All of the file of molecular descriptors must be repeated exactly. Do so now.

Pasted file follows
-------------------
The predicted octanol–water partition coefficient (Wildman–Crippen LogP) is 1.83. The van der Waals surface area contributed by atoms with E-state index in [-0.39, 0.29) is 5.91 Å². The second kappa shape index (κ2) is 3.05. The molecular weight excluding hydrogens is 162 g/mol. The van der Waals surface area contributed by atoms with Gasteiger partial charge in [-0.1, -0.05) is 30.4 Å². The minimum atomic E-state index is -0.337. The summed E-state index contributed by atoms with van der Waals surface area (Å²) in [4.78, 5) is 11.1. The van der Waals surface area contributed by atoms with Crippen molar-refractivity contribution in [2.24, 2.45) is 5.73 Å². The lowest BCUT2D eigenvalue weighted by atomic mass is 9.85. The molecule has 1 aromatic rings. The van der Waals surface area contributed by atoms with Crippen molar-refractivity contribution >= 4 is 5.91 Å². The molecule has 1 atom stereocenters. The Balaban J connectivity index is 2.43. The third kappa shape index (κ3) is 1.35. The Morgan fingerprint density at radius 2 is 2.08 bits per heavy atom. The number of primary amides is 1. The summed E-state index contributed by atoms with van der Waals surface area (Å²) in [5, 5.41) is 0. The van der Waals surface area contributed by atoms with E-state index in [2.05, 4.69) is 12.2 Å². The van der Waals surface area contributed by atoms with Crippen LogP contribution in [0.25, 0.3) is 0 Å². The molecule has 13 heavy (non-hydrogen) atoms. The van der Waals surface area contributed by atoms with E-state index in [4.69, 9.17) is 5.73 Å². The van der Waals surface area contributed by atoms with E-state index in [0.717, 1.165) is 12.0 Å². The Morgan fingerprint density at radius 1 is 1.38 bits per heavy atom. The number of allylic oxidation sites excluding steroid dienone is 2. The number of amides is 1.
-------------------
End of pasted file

The predicted octanol–water partition coefficient (Wildman–Crippen LogP) is 1.83. The van der Waals surface area contributed by atoms with E-state index in [-0.39, 0.29) is 5.91 Å². The second kappa shape index (κ2) is 3.05. The molecular weight excluding hydrogens is 162 g/mol. The van der Waals surface area contributed by atoms with Gasteiger partial charge in [-0.1, -0.05) is 30.4 Å². The minimum atomic E-state index is -0.337. The summed E-state index contributed by atoms with van der Waals surface area (Å²) in [4.78, 5) is 11.1. The van der Waals surface area contributed by atoms with Crippen molar-refractivity contribution in [2.24, 2.45) is 5.73 Å². The lowest BCUT2D eigenvalue weighted by atomic mass is 9.85. The molecule has 1 aromatic rings. The van der Waals surface area contributed by atoms with Crippen molar-refractivity contribution >= 4 is 5.91 Å². The molecule has 1 atom stereocenters. The Balaban J connectivity index is 2.43. The third kappa shape index (κ3) is 1.35. The Morgan fingerprint density at radius 2 is 2.08 bits per heavy atom. The number of primary amides is 1. The summed E-state index contributed by atoms with van der Waals surface area (Å²) in [5, 5.41) is 0. The van der Waals surface area contributed by atoms with E-state index in [2.05, 4.69) is 12.2 Å². The van der Waals surface area contributed by atoms with Crippen LogP contribution in [0.25, 0.3) is 0 Å². The molecule has 13 heavy (non-hydrogen) atoms. The van der Waals surface area contributed by atoms with E-state index in [4.69, 9.17) is 5.73 Å². The van der Waals surface area contributed by atoms with E-state index in [0.717, 1.165) is 12.0 Å². The Morgan fingerprint density at radius 1 is 1.38 bits per heavy atom. The number of allylic oxidation sites excluding steroid dienone is 2. The number of amides is 1.